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This paper provides an overview of the necessary legal considerations unique to martial arts school operators, including civil liability. The paper explains that today, few students train to fight hand-to-hand on the battle field and only the fringe hearken back to the day of mountain-living, black-clad ninja fighting against the Shogunate over-lords. The paper emphasizes that because societal circumstances have changed so much, so too must martial arts training if it is to address the real-life issues of today. The paper concludes that martial arts training, no matter how traditional, must not set students up for failure in a real self-defense situation.
From the Paper:" This is why Martial Arts Instructors, as well as practitioners, need to be fully aware of the legal definitions of self-defense, fighting and assault (MacYoung, 1). There are specific rules that must be followed, and a myriad of circumstances may apply in any given situation. All of these elements must be interpreted and weighed by the participant before action can be taken. It is unfortunate for the Martial Artists who, in an actual physical altercation, will most likely respond in the same way that they were trained (MacYoung, 3). If they were trained to pull punches for tournaments, they will most likely do so on the street. If they were trained to respond to a grab by snapping the grabber's wrist - this is what they will do.
"In New York State, if a person comes up and pushes you, it is considered only "harassment" (Hoyer, 1). Consider the legal implications if a Martial Artist was trained to instinctively respond to this kind of aggression with physical severity? In this instance it would be the Martial Artist who would be facing civil and possibly criminal action, not the person who initiated the altercation. Likewise, when police are called to the scene of a physical dispute, they are trained to analyze the situation in terms of legal accountability. Was the situation avoidable? Did both parties contribute to the dispute? Were both willing participants in the altercation? If so, the situation would not be considered self-defense. It would be interpreted as fighting and both participants would be going to jail (MacYoung, 5). An important question for the Instructor to ask is what possible legal accountability do they have in teaching a student? Though the Instructor may not have a legal obligation in what he teaches, since passing on knowledge is not sufficient cause to be civilly liable for what that student might do (Marty, 2), don't Instructors have an ethical responsibility to inform students of their legal risks?"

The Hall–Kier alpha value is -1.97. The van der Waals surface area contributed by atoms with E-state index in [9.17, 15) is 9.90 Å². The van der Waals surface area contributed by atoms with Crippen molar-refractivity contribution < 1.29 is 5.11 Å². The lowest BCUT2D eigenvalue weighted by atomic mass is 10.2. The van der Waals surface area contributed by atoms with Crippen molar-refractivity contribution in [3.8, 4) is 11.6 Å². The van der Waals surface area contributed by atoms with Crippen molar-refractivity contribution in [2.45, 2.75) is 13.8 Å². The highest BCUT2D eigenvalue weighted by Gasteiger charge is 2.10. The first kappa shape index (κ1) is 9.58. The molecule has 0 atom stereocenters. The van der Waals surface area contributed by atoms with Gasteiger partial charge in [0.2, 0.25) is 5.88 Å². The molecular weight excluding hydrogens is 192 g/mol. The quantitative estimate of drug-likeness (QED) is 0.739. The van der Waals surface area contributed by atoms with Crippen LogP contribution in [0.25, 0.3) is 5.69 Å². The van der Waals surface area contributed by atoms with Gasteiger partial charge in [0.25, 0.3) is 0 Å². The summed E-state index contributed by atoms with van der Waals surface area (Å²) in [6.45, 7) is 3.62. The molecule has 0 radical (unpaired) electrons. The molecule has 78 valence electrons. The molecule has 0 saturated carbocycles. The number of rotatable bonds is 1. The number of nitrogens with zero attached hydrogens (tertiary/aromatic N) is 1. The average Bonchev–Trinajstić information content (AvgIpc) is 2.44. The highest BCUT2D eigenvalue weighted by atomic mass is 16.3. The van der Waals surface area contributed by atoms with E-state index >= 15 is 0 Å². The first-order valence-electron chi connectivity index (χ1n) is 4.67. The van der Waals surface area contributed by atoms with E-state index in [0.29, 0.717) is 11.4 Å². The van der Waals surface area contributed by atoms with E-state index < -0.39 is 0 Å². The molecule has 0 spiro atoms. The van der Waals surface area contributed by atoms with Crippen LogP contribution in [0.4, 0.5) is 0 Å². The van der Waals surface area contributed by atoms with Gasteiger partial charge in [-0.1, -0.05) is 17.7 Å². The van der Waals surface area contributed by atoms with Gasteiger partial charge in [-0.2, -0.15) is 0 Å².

Sample of Sources Used:
- Hoyer, Richard J. M.D. "Dangerous Teachings: Potential Liability for Martial Arts Instructors" Martial Arts dot Org. Copyright 2006. http://www.mararts.org/articles/liability.shtml
- Marty, Andy "Civil Liability Concerns of a Martial Arts Instructor" Griffin Martial Training - Pro Gym. Copyright 1997 - 2007 Pro Gym Inc. http://www.progymtraining.com/corner/civil.html
- MacYoung, Marc "Lethal Force: A Reality Break" No Nonsense Self-Defense Copyright Marc MacYoung. http://www.nononsenseselfdefense.com/
Cite this Analytical Essay:
Legal Issues Pertaining to Martial Arts School (2010, May 19) Retrieved September 29, 2022, from https://www.academon.com/analytical-essay/legal-issues-pertaining-to-martial-arts-school-119698/
"Legal Issues Pertaining to Martial Arts School" 19 May 2010. Web. 29 September. 2022. <https://www.academon.com/analytical-essay/legal-issues-pertaining-to-martial-arts-school-119698/>